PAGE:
Long-term liabilities

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Long-term liabilities, or non-current liabilities, are liabilities that are due beyond a year or the normal operation period of the company.[1][better source needed] The normal operation period is the amount of time it takes for a company to turn inventory into cash.[2] On a classified balance sheet, liabilities are separated between current and long-term liabilities to help users assess the company's financial standing in short-term and long-term periods. Long-term liabilities give users more information about the long-term prosperity of the company,[3][better source needed] while current liabilities inform the user of debt that the company owes in the current period. On a balance sheet, accounts are listed in order of liquidity, so long-term liabilities come after current liabilities. In addition, the specific long-term liability accounts are listed on the balance sheet in order of liquidity. Therefore, an account due within eighteen months would be listed before an account due within twenty-four months. Examples of long-term liabilities are bonds payable, long-term loans, capital leases, pension liabilities, post-retirement healthcare liabilities, deferred compensation, deferred revenues, deferred income taxes, and derivative liabilities.[1][better source needed]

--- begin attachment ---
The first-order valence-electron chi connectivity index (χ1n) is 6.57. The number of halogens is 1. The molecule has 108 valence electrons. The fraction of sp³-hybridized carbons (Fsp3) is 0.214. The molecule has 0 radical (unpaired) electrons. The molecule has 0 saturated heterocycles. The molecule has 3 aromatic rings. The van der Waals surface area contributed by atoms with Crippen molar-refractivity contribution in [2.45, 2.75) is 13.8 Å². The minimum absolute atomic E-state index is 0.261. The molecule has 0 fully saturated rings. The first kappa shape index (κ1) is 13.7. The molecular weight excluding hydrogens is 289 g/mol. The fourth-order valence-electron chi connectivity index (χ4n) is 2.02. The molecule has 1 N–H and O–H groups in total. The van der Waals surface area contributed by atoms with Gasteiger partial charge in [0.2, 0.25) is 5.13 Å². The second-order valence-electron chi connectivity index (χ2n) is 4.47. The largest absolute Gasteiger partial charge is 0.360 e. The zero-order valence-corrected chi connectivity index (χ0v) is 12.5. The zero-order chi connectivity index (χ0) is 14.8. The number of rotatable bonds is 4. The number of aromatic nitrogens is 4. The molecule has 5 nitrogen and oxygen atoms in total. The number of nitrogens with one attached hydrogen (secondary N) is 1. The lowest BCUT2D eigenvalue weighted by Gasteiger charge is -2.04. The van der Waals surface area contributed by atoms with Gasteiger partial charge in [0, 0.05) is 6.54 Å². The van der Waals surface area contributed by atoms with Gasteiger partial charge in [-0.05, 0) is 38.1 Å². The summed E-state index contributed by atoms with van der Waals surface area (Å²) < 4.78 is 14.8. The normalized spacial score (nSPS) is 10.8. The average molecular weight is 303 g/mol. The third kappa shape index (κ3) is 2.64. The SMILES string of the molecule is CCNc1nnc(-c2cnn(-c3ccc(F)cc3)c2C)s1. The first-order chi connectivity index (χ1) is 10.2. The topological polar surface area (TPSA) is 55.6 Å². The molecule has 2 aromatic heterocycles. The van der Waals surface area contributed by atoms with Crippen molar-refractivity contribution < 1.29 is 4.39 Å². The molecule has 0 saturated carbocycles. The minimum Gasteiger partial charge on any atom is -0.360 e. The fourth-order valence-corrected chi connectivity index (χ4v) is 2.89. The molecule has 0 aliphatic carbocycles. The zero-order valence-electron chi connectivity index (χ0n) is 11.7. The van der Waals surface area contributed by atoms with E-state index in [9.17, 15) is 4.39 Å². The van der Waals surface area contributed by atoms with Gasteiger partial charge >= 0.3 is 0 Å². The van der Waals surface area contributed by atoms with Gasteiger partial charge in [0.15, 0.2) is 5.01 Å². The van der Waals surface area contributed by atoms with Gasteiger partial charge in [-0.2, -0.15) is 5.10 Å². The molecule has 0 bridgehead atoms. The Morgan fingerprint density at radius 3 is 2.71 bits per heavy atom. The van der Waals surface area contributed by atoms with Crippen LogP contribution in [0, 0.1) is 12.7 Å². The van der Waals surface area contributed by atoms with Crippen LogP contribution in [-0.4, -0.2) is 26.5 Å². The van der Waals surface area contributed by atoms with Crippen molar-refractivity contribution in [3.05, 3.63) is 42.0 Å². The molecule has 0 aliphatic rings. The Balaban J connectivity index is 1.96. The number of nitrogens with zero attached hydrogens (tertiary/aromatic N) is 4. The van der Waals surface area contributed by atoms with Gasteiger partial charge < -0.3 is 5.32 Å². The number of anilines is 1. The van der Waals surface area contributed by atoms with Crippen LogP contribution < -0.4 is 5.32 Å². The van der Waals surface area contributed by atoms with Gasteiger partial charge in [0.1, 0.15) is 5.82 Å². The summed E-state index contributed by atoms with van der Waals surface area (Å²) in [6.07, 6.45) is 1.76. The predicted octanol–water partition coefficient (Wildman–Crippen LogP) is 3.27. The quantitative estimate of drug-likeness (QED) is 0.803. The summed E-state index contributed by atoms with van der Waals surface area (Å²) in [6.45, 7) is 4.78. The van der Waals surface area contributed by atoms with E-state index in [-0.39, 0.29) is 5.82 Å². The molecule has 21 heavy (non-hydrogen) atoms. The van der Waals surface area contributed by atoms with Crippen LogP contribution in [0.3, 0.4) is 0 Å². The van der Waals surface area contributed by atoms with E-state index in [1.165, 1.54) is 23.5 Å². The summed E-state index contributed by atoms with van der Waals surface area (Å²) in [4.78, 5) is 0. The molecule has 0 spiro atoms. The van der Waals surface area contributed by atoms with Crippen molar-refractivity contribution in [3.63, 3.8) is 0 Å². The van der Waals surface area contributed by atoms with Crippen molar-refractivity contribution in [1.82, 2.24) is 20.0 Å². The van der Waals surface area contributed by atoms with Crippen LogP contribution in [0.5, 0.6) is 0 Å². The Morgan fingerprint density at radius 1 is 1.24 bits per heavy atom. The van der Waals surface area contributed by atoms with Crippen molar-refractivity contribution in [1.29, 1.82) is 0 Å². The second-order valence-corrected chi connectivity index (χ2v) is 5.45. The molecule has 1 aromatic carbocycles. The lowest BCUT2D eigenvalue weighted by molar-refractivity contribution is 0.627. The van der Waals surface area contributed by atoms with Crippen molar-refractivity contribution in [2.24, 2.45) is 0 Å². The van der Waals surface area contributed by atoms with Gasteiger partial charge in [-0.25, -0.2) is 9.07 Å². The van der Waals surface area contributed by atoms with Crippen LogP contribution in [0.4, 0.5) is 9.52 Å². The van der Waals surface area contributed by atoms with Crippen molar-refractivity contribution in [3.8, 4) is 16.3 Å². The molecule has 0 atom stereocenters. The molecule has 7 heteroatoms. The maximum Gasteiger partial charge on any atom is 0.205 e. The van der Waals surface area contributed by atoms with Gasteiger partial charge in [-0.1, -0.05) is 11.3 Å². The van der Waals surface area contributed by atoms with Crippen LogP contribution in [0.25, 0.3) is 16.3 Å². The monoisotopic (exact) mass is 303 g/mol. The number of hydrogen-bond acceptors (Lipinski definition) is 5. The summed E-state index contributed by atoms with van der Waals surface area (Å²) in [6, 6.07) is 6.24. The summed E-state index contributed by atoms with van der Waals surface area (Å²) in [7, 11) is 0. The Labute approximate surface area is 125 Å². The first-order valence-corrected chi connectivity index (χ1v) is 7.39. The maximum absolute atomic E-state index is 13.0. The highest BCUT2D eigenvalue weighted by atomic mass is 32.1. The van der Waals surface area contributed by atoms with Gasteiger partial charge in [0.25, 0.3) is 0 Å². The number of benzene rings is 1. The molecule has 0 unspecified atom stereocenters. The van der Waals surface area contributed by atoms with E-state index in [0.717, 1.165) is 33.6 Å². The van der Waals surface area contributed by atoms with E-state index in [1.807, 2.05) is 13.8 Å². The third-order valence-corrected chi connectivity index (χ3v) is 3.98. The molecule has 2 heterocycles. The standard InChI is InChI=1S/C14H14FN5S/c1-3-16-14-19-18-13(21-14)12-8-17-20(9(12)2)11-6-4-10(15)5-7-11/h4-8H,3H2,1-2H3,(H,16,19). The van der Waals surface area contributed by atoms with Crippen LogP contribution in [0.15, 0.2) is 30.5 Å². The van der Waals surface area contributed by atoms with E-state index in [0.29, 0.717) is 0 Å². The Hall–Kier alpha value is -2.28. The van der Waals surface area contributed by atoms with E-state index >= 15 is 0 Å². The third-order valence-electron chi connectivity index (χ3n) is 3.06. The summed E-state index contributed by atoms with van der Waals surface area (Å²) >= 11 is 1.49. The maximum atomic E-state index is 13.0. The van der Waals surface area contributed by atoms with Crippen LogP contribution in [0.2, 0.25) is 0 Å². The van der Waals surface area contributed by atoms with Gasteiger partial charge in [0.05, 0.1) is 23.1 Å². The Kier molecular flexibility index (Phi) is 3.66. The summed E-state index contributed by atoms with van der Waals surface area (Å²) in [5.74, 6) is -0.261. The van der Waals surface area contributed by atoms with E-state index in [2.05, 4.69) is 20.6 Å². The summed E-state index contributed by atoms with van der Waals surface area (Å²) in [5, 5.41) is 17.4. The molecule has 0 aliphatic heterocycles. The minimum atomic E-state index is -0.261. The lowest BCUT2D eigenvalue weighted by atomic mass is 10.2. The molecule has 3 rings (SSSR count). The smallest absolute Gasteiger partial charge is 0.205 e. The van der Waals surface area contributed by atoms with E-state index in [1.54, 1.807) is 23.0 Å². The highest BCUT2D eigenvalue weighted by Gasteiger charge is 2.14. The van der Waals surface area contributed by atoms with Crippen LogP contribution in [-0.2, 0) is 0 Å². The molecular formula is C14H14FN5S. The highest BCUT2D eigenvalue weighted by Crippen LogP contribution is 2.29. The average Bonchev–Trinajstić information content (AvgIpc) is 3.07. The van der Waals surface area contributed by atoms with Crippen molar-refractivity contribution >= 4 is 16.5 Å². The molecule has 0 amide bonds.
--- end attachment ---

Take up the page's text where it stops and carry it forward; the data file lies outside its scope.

Exceptions[edit]

If a liability is currently due in fewer than twelve months and is in the process of being refinanced so that it is due after a year, then a company can record this debt in long-term investments.[2] Additionally, if a liability is to be covered by a long-term investment, it can be recorded as a long-term liability even if it is due in the current period. Still the long-term investment must be sufficient to cover the debt.[2]

See also[edit]

References[edit]

  1. ^ a b "What is a long-term liability?". AccountingCoach. Retrieved 2017-10-30. 
  2. ^ a b c "Long-Term Liabilities". Investopedia. 2003-11-23. Retrieved 2017-10-30. 
  3. ^ "Long-term Liabilities". Accounting Explained. Retrieved 2017-10-30.